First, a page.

Is the whistle a tunneling psychic invitation into a subconscious world attached to this one by whatever lets us fear the things we desire most— casual freedom to be music and leave words looking for us in their sounds instead of the other way around. Is the whistle a moment of forgetting our troubles and living in the now for which we risk amplifying the trouble? Is it clumsy to sound as satisfied as a whistle does, like Otis Redding does at the end of “Sitting on the Dock of the Bay,” with nothing to do but sound like himself as he wastes away. All day, every day, nowadays, electronic devices make petit noises that we ask them to make— our sweet leashes telling us when to go and where, how to navigate our digital twin’s footprints, and no one is punished for polluting their environment with these sonic ticks of chaos. So why when these noises come from human beings and are softer and more directed and tangible and mean more because we had to breathe our life-force into them, are we so repulsed and inconvenienced, suspicious. How long have we treated natural noise like a crime and manufactured machine acoustics to override it? Why not go outside and mimic the machines that are copying us. The bait wants you to desire her, but if you express it as happiness and not torture, if you whistle instead of yelp in the agony of longing, or if you don’t make any noise at all, she’ll accuse you of criminal indifference, invent a squeal, or pass you your hero’s obituary and look glad to deliver the news.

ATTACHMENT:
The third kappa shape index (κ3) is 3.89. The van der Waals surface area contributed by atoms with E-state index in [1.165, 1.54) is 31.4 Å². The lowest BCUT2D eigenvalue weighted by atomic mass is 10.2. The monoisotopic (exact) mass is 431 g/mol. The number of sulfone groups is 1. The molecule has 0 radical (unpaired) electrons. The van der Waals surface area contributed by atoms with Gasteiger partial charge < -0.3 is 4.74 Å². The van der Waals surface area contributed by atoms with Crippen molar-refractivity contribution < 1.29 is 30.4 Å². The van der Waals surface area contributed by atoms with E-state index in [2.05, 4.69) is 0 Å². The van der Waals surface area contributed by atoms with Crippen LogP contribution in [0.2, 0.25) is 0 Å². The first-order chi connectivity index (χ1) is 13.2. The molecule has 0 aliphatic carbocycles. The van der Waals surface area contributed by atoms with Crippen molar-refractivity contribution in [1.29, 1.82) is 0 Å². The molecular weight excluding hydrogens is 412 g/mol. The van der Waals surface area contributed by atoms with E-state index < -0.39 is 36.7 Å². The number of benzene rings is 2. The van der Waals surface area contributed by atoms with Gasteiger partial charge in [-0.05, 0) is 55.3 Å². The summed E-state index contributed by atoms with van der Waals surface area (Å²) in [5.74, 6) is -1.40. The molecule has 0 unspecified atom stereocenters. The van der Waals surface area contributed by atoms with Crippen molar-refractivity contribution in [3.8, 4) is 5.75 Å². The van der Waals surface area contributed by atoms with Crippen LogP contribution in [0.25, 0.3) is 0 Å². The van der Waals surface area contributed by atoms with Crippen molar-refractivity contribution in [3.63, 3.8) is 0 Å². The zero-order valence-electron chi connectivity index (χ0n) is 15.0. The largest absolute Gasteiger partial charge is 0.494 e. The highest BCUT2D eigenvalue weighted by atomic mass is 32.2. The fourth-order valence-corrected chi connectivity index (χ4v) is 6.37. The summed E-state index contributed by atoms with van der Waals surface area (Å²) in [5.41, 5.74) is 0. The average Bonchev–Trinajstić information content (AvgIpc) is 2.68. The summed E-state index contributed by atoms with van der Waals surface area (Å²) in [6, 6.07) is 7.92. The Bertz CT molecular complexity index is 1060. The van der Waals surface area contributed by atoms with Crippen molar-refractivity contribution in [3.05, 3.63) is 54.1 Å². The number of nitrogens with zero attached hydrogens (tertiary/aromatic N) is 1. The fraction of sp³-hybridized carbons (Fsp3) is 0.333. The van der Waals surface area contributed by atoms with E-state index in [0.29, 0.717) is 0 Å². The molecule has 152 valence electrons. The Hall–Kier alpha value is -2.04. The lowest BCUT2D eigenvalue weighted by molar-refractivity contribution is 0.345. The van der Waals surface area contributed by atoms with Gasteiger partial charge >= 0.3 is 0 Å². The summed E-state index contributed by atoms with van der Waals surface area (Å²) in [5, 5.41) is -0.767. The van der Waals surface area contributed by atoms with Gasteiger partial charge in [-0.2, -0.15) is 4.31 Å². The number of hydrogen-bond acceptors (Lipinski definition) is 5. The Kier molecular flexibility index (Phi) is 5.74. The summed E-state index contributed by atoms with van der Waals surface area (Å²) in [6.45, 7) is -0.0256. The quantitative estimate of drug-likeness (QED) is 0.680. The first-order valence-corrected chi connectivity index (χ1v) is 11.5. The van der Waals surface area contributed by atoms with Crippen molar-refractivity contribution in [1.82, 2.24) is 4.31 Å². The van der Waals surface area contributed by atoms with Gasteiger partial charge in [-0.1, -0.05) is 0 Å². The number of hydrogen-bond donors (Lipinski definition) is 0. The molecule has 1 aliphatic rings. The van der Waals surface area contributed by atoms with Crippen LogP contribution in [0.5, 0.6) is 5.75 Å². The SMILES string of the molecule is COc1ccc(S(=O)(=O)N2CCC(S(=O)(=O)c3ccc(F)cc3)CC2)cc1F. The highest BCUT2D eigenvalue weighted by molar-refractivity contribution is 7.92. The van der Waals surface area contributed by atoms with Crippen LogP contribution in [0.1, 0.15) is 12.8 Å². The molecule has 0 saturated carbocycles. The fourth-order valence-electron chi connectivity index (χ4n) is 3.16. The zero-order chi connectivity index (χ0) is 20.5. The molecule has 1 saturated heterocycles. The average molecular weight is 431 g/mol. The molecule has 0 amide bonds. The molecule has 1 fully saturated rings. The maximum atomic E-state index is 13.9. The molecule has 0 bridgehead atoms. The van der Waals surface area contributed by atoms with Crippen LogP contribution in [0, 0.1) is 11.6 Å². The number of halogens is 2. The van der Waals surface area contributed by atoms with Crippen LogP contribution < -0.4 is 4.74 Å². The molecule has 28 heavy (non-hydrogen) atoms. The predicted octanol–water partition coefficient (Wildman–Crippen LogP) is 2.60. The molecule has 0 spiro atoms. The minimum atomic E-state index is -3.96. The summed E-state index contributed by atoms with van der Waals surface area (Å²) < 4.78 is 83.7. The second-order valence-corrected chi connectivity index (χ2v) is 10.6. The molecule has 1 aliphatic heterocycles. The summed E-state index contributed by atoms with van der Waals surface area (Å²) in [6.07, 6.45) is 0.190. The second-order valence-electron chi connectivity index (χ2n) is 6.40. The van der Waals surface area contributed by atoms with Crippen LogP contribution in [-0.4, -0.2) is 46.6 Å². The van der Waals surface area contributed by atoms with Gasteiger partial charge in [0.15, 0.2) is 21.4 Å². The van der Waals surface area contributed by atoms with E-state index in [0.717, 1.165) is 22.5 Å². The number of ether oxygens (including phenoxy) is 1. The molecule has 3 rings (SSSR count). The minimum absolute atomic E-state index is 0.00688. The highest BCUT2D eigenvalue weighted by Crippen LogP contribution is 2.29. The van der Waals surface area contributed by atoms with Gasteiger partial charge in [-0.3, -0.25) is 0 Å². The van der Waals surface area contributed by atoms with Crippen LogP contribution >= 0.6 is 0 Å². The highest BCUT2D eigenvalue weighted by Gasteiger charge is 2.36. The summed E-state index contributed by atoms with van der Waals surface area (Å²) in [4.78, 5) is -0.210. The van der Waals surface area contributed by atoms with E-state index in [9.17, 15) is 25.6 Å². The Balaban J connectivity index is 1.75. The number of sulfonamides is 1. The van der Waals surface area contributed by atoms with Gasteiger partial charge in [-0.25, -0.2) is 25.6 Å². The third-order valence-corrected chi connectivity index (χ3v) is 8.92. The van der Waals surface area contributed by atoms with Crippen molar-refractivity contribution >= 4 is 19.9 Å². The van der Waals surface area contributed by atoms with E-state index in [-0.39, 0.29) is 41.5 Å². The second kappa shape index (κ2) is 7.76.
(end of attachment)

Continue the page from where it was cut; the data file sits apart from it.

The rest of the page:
The deepest whistle is extended to the whistleblower, the final hero before tyranny— how is she informed and inspired by the earliest martyrs to whistling, by Emmett Till and Mamie Till and Rahsaan and ‘Trane and so on? How can we be sure that more people spontaneously speak the truth and survive it?  If whistling is so abrasive, should we use popular music to expose and uproot tyrants instead, do we already do this in code, is the code-switch like a whistle alerting us what beat to carry as we go forth and tell no one about the revolution no one will do but through sounds no one will believe until they move with them, whistle them, risk turning them into legends and jingles to turn them at all? Finally the whistle is like spinning so smoothly you are your own edge and the whistleblower a restless god of brinks and edges. Arrest this man he talks in maths, he buzzes like a fridge, he’s like a detuned radio. But then what? The whistletone is endless and will not be withheld.